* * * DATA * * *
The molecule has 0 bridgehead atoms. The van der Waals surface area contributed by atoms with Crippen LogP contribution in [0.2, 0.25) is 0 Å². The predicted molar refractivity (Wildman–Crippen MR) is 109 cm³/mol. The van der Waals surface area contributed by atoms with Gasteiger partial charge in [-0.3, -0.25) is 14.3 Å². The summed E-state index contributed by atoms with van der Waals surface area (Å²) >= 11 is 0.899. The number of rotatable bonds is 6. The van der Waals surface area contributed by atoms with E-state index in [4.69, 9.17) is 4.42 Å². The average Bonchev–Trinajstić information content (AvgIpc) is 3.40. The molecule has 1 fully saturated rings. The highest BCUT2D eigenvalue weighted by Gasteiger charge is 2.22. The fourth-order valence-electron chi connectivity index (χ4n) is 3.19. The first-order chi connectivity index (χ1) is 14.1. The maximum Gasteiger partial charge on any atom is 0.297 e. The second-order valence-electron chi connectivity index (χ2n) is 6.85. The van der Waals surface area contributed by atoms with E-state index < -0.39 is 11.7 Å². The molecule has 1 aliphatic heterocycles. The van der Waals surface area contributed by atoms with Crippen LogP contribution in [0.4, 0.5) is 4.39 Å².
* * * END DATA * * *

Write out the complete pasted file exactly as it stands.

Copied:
The molecule has 0 bridgehead atoms. The van der Waals surface area contributed by atoms with Crippen LogP contribution in [0.2, 0.25) is 0 Å². The predicted molar refractivity (Wildman–Crippen MR) is 109 cm³/mol. The van der Waals surface area contributed by atoms with Gasteiger partial charge in [-0.3, -0.25) is 14.3 Å². The summed E-state index contributed by atoms with van der Waals surface area (Å²) >= 11 is 0.899. The number of rotatable bonds is 6. The van der Waals surface area contributed by atoms with E-state index in [4.69, 9.17) is 4.42 Å². The average Bonchev–Trinajstić information content (AvgIpc) is 3.40. The molecule has 1 fully saturated rings. The highest BCUT2D eigenvalue weighted by Gasteiger charge is 2.22. The fourth-order valence-electron chi connectivity index (χ4n) is 3.19. The first-order chi connectivity index (χ1) is 14.1. The maximum Gasteiger partial charge on any atom is 0.297 e. The second-order valence-electron chi connectivity index (χ2n) is 6.85. The van der Waals surface area contributed by atoms with E-state index < -0.39 is 11.7 Å². The molecule has 1 aliphatic heterocycles. The van der Waals surface area contributed by atoms with Crippen LogP contribution in [0.4, 0.5) is 4.39 Å².